The MonIA-project is a research and design project focused on looking for integrated, diverse and communal living solutions that promote independence, quality of life and wellbeing for people with memory decline. The project proposes solutions for Finnish municipalities, service providers, private enterprise and the public at large. A central objective is to find solutions that promote independence and integration, enable living at home for as long as possible, and minimize the need of moving and institutionalizing people with memory decline.
The objective of the Suburban Pride is to promote sustainable reconstruction of suburban environments by identifying their value factors for the residents and stakeholders. The project examines the mental images associated with the suburbs as well as the suburban architecture and landscape architecture as building blocks of suburban identities. The purpose of the project, based on research and workshops, is to build a sustainable future for suburbs, that combines physical/ecological, economic, cultural, and social sustainability. Sotera’s part focuses on questions related to social sustainability. The project is part of the Ministry of the Environment's Suburban Programme 2020–2022.
SOTERA is participating in the Academy of Finland funded Real Estate and Sustainable Crisis Management in Urban Environments, RESCUE-project. Our study focuses on the social sustainability and wellbeing elements that should be considered in crisis management in the context of the built environment. This study combines the impacts caused by different crisis through a lens of social sustainability and wellbeing to provide an understanding of how spaces, buildings and land use should be organized, planned, used and managed to support different stakeholders in various crisis situations.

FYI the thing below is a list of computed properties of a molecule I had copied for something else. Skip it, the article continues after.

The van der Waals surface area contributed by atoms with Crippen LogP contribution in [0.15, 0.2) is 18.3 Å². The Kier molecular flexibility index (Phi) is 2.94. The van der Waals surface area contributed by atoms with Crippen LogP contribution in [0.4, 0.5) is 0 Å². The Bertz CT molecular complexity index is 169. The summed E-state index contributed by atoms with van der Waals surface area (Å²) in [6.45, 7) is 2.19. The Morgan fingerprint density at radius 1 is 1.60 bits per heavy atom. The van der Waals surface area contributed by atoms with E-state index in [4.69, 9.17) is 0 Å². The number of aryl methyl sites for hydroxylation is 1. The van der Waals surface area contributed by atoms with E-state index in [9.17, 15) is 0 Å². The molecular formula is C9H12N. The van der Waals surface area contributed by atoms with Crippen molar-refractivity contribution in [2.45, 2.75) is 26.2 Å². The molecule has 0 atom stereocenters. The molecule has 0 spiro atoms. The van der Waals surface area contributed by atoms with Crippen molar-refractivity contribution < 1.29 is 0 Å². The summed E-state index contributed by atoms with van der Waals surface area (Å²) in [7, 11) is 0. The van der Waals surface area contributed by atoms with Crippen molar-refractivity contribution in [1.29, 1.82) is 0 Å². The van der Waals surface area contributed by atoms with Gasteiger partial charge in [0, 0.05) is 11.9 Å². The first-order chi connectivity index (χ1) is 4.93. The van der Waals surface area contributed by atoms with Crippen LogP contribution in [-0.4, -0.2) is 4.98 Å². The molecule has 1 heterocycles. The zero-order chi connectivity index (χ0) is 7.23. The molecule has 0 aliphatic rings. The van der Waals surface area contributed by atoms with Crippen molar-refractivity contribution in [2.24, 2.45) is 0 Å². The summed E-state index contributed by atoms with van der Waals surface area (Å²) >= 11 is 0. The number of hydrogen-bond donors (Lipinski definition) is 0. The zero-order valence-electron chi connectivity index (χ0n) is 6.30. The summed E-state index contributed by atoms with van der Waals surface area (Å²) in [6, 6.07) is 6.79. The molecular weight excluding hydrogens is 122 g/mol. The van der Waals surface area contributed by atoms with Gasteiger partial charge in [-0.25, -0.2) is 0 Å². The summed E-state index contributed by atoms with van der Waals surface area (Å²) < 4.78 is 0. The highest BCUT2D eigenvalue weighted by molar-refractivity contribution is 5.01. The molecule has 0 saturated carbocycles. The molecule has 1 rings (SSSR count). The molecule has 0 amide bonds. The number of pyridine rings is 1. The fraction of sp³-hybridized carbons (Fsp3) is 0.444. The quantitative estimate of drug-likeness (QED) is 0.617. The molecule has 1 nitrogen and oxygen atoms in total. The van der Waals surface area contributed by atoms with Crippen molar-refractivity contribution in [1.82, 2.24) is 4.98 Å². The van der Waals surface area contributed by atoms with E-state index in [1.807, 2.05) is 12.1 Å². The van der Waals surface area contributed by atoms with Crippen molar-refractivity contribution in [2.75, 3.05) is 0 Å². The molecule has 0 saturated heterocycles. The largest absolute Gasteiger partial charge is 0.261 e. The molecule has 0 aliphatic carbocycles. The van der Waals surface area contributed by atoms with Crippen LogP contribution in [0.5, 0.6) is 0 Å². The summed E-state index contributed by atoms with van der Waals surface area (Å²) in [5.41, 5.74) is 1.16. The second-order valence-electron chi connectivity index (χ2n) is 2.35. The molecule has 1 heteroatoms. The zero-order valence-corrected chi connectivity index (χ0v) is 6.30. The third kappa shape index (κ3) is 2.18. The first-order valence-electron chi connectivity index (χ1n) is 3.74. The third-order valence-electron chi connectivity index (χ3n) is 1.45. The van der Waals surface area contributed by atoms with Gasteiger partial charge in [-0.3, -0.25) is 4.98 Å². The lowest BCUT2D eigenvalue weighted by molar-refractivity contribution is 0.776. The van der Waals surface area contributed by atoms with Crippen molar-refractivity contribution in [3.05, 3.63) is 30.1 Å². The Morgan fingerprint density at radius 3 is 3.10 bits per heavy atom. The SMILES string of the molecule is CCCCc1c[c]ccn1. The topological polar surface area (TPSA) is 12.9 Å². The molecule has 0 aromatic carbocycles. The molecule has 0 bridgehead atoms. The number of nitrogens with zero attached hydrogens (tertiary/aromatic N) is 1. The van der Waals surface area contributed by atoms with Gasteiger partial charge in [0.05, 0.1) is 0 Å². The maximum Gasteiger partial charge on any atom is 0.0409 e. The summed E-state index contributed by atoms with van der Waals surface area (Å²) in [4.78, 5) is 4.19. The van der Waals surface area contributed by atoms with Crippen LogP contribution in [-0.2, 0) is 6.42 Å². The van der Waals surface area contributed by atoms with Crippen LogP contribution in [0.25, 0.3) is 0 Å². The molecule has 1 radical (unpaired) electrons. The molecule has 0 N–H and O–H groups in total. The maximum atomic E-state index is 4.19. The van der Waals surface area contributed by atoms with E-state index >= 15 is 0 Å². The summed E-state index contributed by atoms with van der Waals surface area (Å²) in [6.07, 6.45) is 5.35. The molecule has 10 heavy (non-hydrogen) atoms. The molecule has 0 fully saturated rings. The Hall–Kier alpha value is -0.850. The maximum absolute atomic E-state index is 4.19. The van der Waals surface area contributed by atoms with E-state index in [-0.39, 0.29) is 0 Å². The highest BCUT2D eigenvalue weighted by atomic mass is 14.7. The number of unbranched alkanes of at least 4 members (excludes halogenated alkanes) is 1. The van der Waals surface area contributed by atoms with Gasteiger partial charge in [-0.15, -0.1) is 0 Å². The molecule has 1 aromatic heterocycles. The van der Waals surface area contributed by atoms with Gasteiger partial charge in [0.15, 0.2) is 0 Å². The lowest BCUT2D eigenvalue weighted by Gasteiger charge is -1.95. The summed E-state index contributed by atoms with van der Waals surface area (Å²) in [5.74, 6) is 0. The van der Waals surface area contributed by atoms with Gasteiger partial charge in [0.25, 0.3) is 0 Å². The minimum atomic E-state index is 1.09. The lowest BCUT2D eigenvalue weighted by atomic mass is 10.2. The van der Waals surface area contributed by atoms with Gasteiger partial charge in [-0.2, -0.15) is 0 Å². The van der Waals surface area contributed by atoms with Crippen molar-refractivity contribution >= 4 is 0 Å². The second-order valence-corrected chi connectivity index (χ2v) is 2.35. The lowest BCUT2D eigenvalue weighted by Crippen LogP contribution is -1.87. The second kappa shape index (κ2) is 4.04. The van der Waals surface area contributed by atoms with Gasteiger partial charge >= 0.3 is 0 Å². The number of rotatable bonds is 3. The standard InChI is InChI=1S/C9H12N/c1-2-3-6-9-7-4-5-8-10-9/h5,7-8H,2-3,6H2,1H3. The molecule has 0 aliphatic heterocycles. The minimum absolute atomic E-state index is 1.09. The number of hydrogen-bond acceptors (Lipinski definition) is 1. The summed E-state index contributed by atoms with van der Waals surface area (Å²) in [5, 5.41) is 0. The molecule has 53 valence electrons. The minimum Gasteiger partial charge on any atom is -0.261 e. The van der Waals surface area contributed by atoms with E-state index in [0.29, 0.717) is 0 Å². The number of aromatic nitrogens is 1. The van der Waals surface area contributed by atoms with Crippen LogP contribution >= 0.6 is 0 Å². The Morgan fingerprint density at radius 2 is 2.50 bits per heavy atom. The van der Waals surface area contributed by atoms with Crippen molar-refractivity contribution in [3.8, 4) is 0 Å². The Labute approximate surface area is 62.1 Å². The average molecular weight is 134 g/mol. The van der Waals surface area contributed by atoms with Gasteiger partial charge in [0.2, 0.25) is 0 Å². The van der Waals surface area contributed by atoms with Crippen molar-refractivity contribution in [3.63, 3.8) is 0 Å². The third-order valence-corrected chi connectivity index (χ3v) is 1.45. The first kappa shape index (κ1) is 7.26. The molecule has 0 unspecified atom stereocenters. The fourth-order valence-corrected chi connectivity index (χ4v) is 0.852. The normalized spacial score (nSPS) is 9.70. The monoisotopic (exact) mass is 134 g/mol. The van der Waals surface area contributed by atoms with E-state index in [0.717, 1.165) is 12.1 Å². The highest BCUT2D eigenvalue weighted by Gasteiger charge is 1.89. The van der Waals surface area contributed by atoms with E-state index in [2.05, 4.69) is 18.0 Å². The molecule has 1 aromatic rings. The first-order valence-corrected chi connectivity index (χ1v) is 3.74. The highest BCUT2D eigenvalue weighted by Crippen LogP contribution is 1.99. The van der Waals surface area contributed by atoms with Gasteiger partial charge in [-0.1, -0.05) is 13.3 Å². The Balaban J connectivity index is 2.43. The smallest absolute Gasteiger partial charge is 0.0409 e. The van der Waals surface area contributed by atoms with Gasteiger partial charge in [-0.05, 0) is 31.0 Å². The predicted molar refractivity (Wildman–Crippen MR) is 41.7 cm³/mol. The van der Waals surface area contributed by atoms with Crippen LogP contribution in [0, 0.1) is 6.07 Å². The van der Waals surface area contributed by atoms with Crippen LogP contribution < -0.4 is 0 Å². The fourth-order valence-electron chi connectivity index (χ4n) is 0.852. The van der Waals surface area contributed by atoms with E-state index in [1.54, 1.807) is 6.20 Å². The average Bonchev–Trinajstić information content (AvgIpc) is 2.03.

Adaptive reuse of vacant Social and Health Care buildings
The study focus on the possibilities of reuse of existing Social and Health Care buildings in a socially, ecologically and economically sustainable way. The research questions are: What kind of existing examples and best practices of the adaptive reuse can be found in the literature? What concepts and models can be adapted in the Finnish context?
The project results in an evaluation tool for adaptive reuse of building from the architectural point of view.
The project is funded by The Foundation for Municipal Development
Further information: [email protected]
VN TEAS – Accessibility legislation mapping project
The study reviews existing legislation on accessibility in the built environment from the perspective of the obligations of the UN Convention on the Rights of Persons with Disabilities. In addition, it includes a review of the current state of accessibility of the built environment in Finland through statistics, surveys and a subject matter expert panel. To document and review international best practices the study also includes a comparison of select accessibility practices in the Nordic countries, Canada and select central European countries. The international scan is carried out by the Inclusive Design Research Center at OCADU, Toronto.
For more information, please contact:
Professor Laura Arpiainen, [email protected]
Satu Wäre-Åkerblom, Accessibility specialist, Åkerblom Architects, [email protected]
Niina Kilpelä, Senior Architect, Ministry of the Environment, [email protected]
VN TEAS – Vuodepaikkamitoitusprojekti
This research projects aims at creating a future-oriented model in which property investments are examined from a broad perspective: from long-terms needs and their impact on capacity decisions and from services that transcend municipal boundaries. Another goal of this research is to propose a new set of evaluation criteria for property investments.
Vital municipalities research and development project seeks policies and solutions to increase the vitality of shrinking rural municipalities through building and urban planning. The project examined the vitality in terms of housing, services, accessibility, community, and local identity. The aim of the project was to identify new ways to develop the urban structure and to diversify the use of the building stock. The project was carried out in collaboration with municipalities and joint municipalities of Harjavalta, Keuruu, Kurikka, Pertunmaa and Suupohja with support of the Ministry of the Environment, the Housing Finance and Development Center of Finland (ARA) and the Ministry of Social Affairs and Health. The project used participatory design methods and interactive development processes involving researchers, experts, residents, and decision-makers. The Master’s students from Aalto University Department of Architecture also designed development plans to each municipal center as their master thesis.